Direct or functional. You can index the ...
Converting BYTEA to TEXT requires you to know the internal encoding of the text. Without knowing the encoding, there is nothing you can do. In a normal text column, the database stores the text as whatever SERVER_ENCODING is set as. For instance, in your example \n gets translated into \012. Well, that's a property of encoding. It's not objectively true for ...
You have to install the additional module fuzzystrmatch.
In PostgreSQL 9.1 or later, simply run CREATE EXTENSION once per database:
CREATE EXTENSION fuzzystrmatch;
In PostgreSQL 8.4 on Debian Squeeze, you would run as OS postgres matching the DB superuser postgres (so with peer authentication without PW) the SQL script provided by the package postgresql-...
You can do this as a simple subtraction of ROW_NUMBER() operations (or if your dates are not unique, though still unique per id_type, then you can use DENSE_RANK() instead, though it will be a more expensive query):
WITH IdTypes AS (
Row_Number() OVER (ORDER BY date)
- Row_Number() OVER (PARTITION BY ...
If you can live with losing some values to the maximum value, you could combine a sequence with a fixed offset to get the 20 digits. I would also define a check constraint on the table to to make sure that accidental inserts without using the default value insert the wrong value:
create sequence my_sequence_name;
create table foo
id numeric(20,0) ...
On Postgres 8.4 you can use a RECURSIVE function.
How do they do it
The recursive function adds a level to each different id_type, by selecting dates one by one on descending order.
date | id_type | lv
2017-01-10 07:19:21.0 3 8
2017-01-10 07:19:22.0 3 8
2017-01-10 07:19:23.1 ...
You can use a conditional aggregate:
count(case when m.action = 0 then m.id end) as action1,
count(case when m.action = 1 then m.id end) as action2
from table1 m
left table2 t ON (m.id = t.id)
where m.status <> '2'
group by m.id, t.name;
In the upcoming 9.4 release the count(case(...)) could be written a ...
The simple answer - because views reference the OID and not the object name. The name is translated back in the internal function.
A view in PostgreSQL can be thought of as an empty table with a select rewrite rule. Using your example, the internal query tree for the rewrite rule is located in the pg_rewrite.ev_action table/column and there you'll see the ...
Here is another method, which is similar to Evan's and Erwin's in that it uses LAG to determine islands. It differs from those solutions in that it uses only one level of nesting, no grouping, and considerably more window functions:
date AS begin,
LEAD(prev_date) OVER (ORDER BY date ASC),
) AS end
More out of academic interest than as a practical solution, you can also achieve this with a user-defined aggregate. Like the other solutions, this will work even on Postgres 8.4, but as others have commented, please upgrade if you can.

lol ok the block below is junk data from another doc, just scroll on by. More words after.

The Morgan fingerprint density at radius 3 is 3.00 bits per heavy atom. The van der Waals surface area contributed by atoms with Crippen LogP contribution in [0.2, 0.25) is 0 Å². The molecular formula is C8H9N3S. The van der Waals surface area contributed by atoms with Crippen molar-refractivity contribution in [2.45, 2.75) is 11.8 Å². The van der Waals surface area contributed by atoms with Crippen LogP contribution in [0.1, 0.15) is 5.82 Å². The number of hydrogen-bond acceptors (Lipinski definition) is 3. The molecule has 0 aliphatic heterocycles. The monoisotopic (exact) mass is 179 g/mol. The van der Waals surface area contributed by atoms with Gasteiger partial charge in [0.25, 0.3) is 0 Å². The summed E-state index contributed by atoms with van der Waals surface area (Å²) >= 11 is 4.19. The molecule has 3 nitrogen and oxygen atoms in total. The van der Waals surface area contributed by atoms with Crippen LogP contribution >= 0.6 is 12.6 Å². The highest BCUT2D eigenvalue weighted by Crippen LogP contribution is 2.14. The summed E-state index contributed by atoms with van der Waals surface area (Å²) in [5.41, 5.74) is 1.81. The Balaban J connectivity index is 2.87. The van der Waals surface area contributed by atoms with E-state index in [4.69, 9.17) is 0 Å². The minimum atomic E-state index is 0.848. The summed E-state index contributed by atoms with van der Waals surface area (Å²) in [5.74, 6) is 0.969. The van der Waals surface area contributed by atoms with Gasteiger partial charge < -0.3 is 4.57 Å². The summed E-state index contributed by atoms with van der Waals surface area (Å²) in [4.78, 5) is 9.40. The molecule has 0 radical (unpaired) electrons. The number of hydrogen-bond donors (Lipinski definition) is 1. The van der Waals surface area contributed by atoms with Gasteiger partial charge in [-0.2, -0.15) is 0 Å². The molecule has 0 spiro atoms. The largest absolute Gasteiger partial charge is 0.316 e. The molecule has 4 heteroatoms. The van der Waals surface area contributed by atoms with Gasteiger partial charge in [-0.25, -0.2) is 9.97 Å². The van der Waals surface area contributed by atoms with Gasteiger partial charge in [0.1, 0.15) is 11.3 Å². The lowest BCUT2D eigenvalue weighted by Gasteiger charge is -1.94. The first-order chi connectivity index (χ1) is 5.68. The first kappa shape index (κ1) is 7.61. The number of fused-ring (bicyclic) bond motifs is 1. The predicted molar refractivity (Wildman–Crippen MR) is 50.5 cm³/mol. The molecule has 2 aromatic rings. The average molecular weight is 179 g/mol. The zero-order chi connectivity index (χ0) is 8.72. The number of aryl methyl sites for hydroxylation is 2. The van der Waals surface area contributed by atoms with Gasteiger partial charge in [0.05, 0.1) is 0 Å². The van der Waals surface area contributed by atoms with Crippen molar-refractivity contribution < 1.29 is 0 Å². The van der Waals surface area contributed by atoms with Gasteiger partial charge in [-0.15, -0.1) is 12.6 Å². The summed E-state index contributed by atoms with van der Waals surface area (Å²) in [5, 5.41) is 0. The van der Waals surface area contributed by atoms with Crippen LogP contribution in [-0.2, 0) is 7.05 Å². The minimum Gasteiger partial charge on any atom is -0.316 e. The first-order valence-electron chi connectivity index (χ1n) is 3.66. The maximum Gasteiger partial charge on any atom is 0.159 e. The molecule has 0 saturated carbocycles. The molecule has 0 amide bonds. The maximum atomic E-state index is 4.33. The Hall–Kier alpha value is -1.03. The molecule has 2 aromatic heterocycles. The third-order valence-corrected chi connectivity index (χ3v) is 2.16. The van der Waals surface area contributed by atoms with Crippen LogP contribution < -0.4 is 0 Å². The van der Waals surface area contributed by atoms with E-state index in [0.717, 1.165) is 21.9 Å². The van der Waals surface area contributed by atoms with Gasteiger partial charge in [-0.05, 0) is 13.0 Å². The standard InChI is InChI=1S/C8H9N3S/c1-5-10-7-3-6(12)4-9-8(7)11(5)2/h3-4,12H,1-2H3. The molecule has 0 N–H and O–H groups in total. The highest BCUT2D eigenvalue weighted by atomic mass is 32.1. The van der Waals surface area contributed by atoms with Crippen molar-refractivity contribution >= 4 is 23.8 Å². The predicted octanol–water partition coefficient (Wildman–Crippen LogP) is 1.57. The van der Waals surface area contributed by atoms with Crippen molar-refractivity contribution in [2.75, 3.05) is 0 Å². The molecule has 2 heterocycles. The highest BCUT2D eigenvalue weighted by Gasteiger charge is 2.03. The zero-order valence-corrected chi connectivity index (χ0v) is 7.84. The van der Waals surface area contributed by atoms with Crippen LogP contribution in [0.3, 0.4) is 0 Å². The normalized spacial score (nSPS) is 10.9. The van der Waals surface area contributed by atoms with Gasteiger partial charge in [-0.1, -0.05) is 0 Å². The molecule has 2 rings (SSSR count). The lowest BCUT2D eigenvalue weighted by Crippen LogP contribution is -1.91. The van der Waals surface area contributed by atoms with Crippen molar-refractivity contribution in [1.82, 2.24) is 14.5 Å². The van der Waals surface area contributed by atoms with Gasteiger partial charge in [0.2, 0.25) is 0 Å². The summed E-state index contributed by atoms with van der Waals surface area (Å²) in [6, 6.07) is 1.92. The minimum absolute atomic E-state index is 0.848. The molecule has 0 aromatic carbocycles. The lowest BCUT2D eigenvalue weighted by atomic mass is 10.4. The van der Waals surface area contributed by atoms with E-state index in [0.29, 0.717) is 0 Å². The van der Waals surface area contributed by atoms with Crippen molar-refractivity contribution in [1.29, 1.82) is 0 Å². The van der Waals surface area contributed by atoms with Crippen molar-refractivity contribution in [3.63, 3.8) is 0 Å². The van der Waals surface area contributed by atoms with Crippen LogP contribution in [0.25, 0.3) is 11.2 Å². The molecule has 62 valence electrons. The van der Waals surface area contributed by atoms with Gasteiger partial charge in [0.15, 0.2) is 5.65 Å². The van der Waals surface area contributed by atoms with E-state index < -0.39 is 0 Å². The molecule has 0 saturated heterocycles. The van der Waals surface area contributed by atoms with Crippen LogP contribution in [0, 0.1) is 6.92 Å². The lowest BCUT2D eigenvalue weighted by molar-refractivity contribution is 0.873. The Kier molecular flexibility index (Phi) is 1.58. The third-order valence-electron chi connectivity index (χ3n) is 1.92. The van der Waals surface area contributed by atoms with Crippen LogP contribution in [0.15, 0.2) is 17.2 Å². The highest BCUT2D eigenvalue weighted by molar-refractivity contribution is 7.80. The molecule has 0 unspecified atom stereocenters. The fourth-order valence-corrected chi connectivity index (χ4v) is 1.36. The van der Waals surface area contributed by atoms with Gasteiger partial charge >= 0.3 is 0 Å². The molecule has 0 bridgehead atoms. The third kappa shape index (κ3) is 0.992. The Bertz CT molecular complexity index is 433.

The aggregate handles null as if it is a different foo_type, so runs of nulls would be given the same grp — that may or ...
I think the permissions are correct because otherwise you wouldn't have gotten here.
My guess is that a modification you have made has caused the problem. This is particularly the case given that it is a segmentation fault. What you really need to do is look at the call stack at the time the core was dumped and see if you can isolate where in the code ...
Before doing anything else, read and act on: http://wiki.postgresql.org/wiki/Corruption .
Most likely you have disk or file system problems.
If you suspect any kind of DB corruption for whatever reason you should stop the DB and copy the entire database at the file system level before attempting any recovery.
Once you've done that, then you can look ...
This is a more complex problem than is obvious on a quick glance. You are sorting by two columns, each from a different table, while you join on two other columns. This makes it impossible for Postgres to use the provided indexes and it has to default to (very) expensive sequential scans. Here is a related case on dba.SE:
Can spatial index help a “...
This can be done with RECURSIVE CTE to pass the "begin time" from one row to the next, and some extra (convenience) preparations.
This query returns the result you wish:
WITH RECURSIVE q AS
/* We compute next id_type for convenience, plus row_number */
row_number() OVER (w) AS rn,
For a few points,
Don't call a non-temporary table tmp that just gets confusing.
Don't use text for timestamps (you're doing that in your example we can tell because the timestamp didn't get truncated and has .0)
Don't call a field that has time in it date. If it has date and time, it's a timestamp (and store it as one)
Better to use a window function..